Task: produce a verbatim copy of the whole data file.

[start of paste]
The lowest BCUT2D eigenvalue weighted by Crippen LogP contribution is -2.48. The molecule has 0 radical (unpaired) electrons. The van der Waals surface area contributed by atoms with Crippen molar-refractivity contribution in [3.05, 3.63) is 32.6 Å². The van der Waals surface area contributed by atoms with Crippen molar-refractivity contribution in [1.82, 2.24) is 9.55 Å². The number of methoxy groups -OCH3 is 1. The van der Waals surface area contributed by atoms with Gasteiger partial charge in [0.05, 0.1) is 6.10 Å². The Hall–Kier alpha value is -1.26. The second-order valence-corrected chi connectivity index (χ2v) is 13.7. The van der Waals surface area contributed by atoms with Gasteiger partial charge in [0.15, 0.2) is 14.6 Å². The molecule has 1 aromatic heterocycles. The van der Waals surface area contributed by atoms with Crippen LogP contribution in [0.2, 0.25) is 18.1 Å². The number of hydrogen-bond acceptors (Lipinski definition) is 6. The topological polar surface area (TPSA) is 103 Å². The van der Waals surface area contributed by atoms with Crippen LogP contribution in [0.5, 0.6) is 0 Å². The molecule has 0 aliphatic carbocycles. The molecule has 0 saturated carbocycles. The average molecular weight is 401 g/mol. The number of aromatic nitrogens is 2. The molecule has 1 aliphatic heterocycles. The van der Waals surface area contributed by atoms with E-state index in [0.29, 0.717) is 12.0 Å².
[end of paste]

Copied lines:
The lowest BCUT2D eigenvalue weighted by Crippen LogP contribution is -2.48. The molecule has 0 radical (unpaired) electrons. The van der Waals surface area contributed by atoms with Crippen molar-refractivity contribution in [3.05, 3.63) is 32.6 Å². The van der Waals surface area contributed by atoms with Crippen molar-refractivity contribution in [1.82, 2.24) is 9.55 Å². The number of methoxy groups -OCH3 is 1. The van der Waals surface area contributed by atoms with Gasteiger partial charge in [0.05, 0.1) is 6.10 Å². The Hall–Kier alpha value is -1.26. The second-order valence-corrected chi connectivity index (χ2v) is 13.7. The van der Waals surface area contributed by atoms with Gasteiger partial charge in [0.15, 0.2) is 14.6 Å². The molecule has 1 aromatic heterocycles. The van der Waals surface area contributed by atoms with Crippen LogP contribution in [0.2, 0.25) is 18.1 Å². The number of hydrogen-bond acceptors (Lipinski definition) is 6. The topological polar surface area (TPSA) is 103 Å². The van der Waals surface area contributed by atoms with Crippen LogP contribution in [0.5, 0.6) is 0 Å². The molecule has 0 aliphatic carbocycles. The molecule has 0 saturated carbocycles. The average molecular weight is 401 g/mol. The number of aromatic nitrogens is 2. The molecule has 1 aliphatic heterocycles. The van der Waals surface area contributed by atoms with E-state index in [0.29, 0.717) is 12.0 Å².